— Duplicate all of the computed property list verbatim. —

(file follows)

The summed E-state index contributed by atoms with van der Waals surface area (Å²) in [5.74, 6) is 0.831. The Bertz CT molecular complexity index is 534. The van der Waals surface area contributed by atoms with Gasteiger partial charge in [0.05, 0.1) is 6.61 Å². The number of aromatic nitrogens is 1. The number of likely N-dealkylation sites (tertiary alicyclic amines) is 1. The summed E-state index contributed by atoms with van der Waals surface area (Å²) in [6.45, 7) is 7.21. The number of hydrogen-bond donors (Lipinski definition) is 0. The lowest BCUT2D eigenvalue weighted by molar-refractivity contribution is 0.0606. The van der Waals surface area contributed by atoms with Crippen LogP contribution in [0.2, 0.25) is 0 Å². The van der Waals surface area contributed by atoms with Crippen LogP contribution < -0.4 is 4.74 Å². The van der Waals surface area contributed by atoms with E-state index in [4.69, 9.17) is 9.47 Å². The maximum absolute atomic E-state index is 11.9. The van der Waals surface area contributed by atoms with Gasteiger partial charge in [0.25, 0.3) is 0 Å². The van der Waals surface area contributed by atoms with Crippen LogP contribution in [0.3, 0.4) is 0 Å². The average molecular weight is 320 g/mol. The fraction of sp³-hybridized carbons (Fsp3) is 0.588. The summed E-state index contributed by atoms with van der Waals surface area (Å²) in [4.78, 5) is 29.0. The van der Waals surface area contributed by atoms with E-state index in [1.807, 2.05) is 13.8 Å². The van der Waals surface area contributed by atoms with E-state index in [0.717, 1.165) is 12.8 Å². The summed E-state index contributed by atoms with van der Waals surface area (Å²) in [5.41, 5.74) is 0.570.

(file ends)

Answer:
The summed E-state index contributed by atoms with van der Waals surface area (Å²) in [5.74, 6) is 0.831. The Bertz CT molecular complexity index is 534. The van der Waals surface area contributed by atoms with Gasteiger partial charge in [0.05, 0.1) is 6.61 Å². The number of aromatic nitrogens is 1. The number of likely N-dealkylation sites (tertiary alicyclic amines) is 1. The summed E-state index contributed by atoms with van der Waals surface area (Å²) in [6.45, 7) is 7.21. The number of hydrogen-bond donors (Lipinski definition) is 0. The lowest BCUT2D eigenvalue weighted by molar-refractivity contribution is 0.0606. The van der Waals surface area contributed by atoms with Crippen LogP contribution in [0.2, 0.25) is 0 Å². The van der Waals surface area contributed by atoms with Crippen LogP contribution < -0.4 is 4.74 Å². The van der Waals surface area contributed by atoms with E-state index in [4.69, 9.17) is 9.47 Å². The maximum absolute atomic E-state index is 11.9. The van der Waals surface area contributed by atoms with Gasteiger partial charge in [0.25, 0.3) is 0 Å². The van der Waals surface area contributed by atoms with Crippen LogP contribution in [0.3, 0.4) is 0 Å². The average molecular weight is 320 g/mol. The fraction of sp³-hybridized carbons (Fsp3) is 0.588. The summed E-state index contributed by atoms with van der Waals surface area (Å²) in [4.78, 5) is 29.0. The van der Waals surface area contributed by atoms with E-state index in [1.807, 2.05) is 13.8 Å². The van der Waals surface area contributed by atoms with E-state index in [0.717, 1.165) is 12.8 Å². The summed E-state index contributed by atoms with van der Waals surface area (Å²) in [5.41, 5.74) is 0.570.